Iowa History Project


History of Medicine in Iowa
by D.S. Fairchild, M.D., F.A.C.S.
reprinted from The Journal of the Iowa State Medical Society, 1927
transcribed from the original book for the Iowa History Project by S. Ferrall


T.B. Lacy
(Lacey *)
pg 160, 161 & 164, mention
At the March 9, 1887 meeting of the Council Bluffs Medical Society, Dr. Lacy read a paper entitled "Shall We Quarantine in Cases of Contagious Diseases?" It appears that the society generally approved of such quarantine. At the July 25, 1888 meeting, Dr. Lacy was fined 50 cents for not being present and reading his paper. A special meeting of the Council Bluffs Medical Society was held March 26, 1907, on the occasion of the death of Dr. T.B. Lacey.
J.W. LaForce
pg 151, mention
Of Ashland. An original member of the Wapello County Medical Society, organized in 1853.
Dr. Lane
pg 6, mention
Seeking among the names of the explorers, hunters and traders we find this brief notice -- "On August 11, 1817 Major Long and Dr. Lane ascended for some distance the De Moyen River then at a low stage." It is to be presumed that Dr. Lane was an army surgeon connected with an exploring expedition.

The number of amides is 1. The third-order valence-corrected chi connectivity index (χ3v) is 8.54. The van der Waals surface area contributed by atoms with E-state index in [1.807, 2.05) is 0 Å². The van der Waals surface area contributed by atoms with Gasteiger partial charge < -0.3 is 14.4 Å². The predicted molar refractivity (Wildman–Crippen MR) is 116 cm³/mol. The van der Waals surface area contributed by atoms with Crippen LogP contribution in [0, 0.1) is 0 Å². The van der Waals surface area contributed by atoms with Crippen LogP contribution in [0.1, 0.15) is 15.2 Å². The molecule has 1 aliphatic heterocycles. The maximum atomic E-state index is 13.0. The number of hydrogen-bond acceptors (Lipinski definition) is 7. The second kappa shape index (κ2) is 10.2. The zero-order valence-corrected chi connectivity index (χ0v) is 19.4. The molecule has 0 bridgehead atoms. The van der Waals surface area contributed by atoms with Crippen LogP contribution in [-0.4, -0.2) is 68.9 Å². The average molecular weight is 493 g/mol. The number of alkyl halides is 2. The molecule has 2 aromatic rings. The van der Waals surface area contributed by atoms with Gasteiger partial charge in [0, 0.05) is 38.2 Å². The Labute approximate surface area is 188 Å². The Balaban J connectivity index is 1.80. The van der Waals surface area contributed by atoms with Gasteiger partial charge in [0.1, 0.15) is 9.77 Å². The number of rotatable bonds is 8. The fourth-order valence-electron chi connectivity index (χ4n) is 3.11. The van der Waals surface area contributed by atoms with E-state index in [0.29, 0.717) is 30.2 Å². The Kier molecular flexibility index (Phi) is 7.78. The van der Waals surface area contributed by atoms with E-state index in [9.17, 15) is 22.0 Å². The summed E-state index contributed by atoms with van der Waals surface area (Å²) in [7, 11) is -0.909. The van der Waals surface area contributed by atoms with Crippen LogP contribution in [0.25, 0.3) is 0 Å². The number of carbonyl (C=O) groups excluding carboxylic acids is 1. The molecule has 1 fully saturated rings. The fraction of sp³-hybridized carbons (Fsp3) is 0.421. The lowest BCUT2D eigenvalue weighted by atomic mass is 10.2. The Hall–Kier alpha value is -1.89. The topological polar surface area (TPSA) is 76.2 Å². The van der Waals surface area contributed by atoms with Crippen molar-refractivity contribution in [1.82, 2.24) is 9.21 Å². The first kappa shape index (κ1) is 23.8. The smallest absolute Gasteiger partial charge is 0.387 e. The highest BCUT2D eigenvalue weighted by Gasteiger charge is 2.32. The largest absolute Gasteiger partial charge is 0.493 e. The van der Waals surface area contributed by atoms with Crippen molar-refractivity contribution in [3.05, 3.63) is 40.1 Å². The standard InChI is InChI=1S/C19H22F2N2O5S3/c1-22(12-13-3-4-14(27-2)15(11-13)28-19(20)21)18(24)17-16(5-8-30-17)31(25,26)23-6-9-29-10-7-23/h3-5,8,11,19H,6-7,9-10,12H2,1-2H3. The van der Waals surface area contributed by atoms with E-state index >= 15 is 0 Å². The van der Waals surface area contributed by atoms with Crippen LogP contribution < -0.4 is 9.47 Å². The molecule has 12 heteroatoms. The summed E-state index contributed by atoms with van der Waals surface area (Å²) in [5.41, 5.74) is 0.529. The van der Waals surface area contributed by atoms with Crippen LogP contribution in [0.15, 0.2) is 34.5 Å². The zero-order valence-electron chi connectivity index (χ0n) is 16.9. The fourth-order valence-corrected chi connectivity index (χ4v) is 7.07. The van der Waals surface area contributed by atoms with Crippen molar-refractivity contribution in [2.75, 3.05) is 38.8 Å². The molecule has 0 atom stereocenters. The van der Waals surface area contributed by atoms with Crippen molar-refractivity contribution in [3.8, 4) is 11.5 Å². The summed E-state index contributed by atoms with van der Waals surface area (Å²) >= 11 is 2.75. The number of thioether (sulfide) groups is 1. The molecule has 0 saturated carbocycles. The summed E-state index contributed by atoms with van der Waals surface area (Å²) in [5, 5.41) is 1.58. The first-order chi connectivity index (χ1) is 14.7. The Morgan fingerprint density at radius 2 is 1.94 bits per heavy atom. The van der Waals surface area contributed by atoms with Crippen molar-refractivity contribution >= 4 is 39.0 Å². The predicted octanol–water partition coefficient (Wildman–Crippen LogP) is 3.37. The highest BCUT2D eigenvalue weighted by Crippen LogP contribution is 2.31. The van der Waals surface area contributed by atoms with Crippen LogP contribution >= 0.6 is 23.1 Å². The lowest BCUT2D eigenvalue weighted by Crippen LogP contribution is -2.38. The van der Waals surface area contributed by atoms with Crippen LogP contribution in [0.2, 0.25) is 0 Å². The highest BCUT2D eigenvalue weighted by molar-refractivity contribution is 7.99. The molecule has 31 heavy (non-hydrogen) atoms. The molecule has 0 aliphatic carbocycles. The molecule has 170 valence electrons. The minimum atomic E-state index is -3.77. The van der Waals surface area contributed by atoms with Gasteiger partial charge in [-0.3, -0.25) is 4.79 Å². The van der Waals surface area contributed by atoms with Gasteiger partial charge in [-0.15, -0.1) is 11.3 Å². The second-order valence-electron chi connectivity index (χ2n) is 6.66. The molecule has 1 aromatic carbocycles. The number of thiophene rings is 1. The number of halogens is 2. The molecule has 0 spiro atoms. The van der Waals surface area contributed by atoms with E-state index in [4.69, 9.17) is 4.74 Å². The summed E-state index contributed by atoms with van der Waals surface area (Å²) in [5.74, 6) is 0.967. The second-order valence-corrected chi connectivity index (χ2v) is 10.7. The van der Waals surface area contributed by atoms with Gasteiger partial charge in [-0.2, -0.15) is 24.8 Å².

C.A. Lathrop
(Lothrop *)
pg 236, full text
Dr. C.A. Lathrop graduated from the University of New York in 1858 and located in Lyons, Iowa the same year. In 1861 he was appointed assistant surgeon of the 1st Iowa Cavalry and soon after full surgeon, in which position he served to the close of the war. His health failed and he retired from practice. Dr. Lothrop contributed several notable papers to medical literature. His most important contribution was a medical directory of Iowa which was issued in 1876. This was the first directory published of Iowa physicians.
J.B. Latta
pg 47, 48, 112 & 150, mention
Dr. Latta began practice in Louisa county prior to 1850. Dr. Latta was born in Ohio, November 26, 1823, graduated from the Ohio Medical College in 1849 and located in Grandview, Iowa, the same year. He later moved to San Diego, California, where he died November 26, 1896. He is not listed as a Charter member, but was present at the first meeting of the Iowa State Medical Society, May 1850. He was a Charter member of the Louisa County Medical Society, formed in 1852.
Dr. Lefler
pg 46, mention
Dr. Lefler came to Washington county about 1840. He died in Washington, Iowa in 1843.
W.L. Leonard
pg 164, mention
W.L. Leonard is listed as a member of the Madison County Medical Society when it organized in 1873.
Z. Leonard
pg 164, mention
Z. Leonard is listed as a member of the Madison County Medical Society when it organized in 1873.
Dr. Letcher
pg 137, mention
Of Keokuk. Listed as attending a meeting of the Lee Co. Medical Society held July 27, 1858.
Phillip W. Lewellen
pg 282-284, full text and pg 321, mention
P.W. Lewellen was born in Indiana in 1840 and died at Brookfield, Missouri, March 20, 1905, and was buried at Clarinda March 22.